Ministry of Fear

Year of Release: 1944     Directed by Fritz Lang.   Starring Ray Milland, Marjorie Reynolds, Carl Esmond, and Hillary Brooke.

Fritz Lang crafted a remarkable atmosphere of suspense, tension, and mystery in his 1944 film noir, Ministry of Fear.  The opening of the film sets the mood as the camera focuses on the swinging pendulum of a grandfather clock, underscored by Victor Young’s ominous music.

Steven Neale (Ray Milland) has been patiently watching that grandfather clock as it approaches six o’clock.  Once the hour strikes, his psychiatrist enters and informs him that he is now free to leave the asylum in which he has been living for the past two years.  As Neale exits, his doctor gives him one piece of advice: avoid any entanglements with the police, because that would lead to an unfortunate re-arrest.

Neale clearly intends to take this advice seriously, which leads to classic mystery complications when he inadvertently becomes involved in a Nazi espionage conspiracy.  After winning a cake due to a mistaken identity at a fundraiser, he finds Nazi spies chasing and threatening him.  Since the whole story is very outlandish and would make him appear insane, instead of going to the police Neale hires a bumbling detective, who arrogantly insists he is not some fraud showman “like Sherlock Holmes.”  When the detective mysteriously disappears, the police suspect Neale of foul play.

Meanwhile, Neale has befriended the brother and sister (Carl Esmond and Marjorie Reynolds) who organized the fundraiser, both of whom are concerned that their charity organization is being used by the Nazis to mask a spy ring.  Since they are German, having fled to England to escape the Nazis, Neale is further afraid to alert the police, because he does not wish them to be indicted on account of some of their members who have been abusing the society.

Although Ministry of Fear hits all of the expected plot points for an espionage thriller, it does so with a surprising amount of wit and nail biting tension.  The identity of the Nazi mastermind remains unclear until the final climax, even if an alert viewer will narrow the identity down to one of two characters.  There may or may not be a femme fatale.  It is unclear whether the police can be trusted.  The villains learn damning evidence about Neale’s past, which they use to manipulate him and further complicate the mystery.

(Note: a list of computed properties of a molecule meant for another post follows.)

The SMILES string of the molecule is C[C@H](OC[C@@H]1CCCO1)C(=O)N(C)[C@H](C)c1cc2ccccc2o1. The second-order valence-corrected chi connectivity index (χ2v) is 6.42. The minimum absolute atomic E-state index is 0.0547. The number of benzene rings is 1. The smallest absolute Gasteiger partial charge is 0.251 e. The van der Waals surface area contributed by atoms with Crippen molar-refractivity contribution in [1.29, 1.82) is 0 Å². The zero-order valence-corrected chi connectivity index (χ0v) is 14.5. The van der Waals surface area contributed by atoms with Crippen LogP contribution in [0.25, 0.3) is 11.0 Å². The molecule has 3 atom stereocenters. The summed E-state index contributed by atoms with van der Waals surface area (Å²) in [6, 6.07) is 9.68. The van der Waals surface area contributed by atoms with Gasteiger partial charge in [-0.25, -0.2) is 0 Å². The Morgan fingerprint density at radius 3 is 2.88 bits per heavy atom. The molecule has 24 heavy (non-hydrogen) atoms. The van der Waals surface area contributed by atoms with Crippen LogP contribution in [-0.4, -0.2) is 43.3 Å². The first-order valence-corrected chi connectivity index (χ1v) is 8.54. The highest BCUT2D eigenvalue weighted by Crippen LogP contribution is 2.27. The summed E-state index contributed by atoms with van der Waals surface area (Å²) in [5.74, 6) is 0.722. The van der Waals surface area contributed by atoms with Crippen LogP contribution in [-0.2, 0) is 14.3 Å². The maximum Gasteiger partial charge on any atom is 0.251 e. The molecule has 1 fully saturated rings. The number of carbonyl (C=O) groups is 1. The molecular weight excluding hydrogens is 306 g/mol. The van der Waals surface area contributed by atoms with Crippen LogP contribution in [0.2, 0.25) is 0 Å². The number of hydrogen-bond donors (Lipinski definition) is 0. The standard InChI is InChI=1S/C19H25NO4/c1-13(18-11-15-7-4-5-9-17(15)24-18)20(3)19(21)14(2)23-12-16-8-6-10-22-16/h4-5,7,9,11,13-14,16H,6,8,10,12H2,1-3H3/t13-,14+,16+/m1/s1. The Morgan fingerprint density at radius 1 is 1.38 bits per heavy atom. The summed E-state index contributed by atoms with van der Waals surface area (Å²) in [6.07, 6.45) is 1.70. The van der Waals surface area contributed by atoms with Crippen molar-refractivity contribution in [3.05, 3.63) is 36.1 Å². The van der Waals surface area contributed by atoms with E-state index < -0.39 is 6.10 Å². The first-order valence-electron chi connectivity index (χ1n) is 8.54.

Neale’s past legally compromises him without morally compromising him.  The reason for his stint in the asylum and reticence to notify the police was that he was declared guilty of euthanizing his wife.  He was tempted to acquiesce her request for a painless death as she was dying of cancer, but after purchasing the lethal drug he chose not to give into the temptation and kill her.  However, she found the drug and administered it herself.  A woefully inaccurate summary of the events by another character is twisted by the villains as a rationale for their own actions.

There is an interesting parallel between the plight of the brother and sister whom help Neale along with Lang’s own journey as a filmmaker.  In 1934, Lang left Germany after running afoul of the Nazi party and emigrated to America.  It is not unreasonable to speculate that the tension and aura of fear are as poignant as they are, because Lang based them on some of his own experiences.

Throughout Ministry of Fear Lang plays the uncertainty and suspense masterfully, and he does not relent until the final scene.  Even the lead-up to the final confrontation is meant to deceive the viewer.  This level of suspense is the primary factor which makes Ministry of Fear an effective and memorable film noir.

 

Content Advisory: Intense atmosphere of suspense and menace, references to a contemplation of euthanasia.                               Not rated.

Suggested Audience: Teens and up with discernment.

Personal Recommendation: A+

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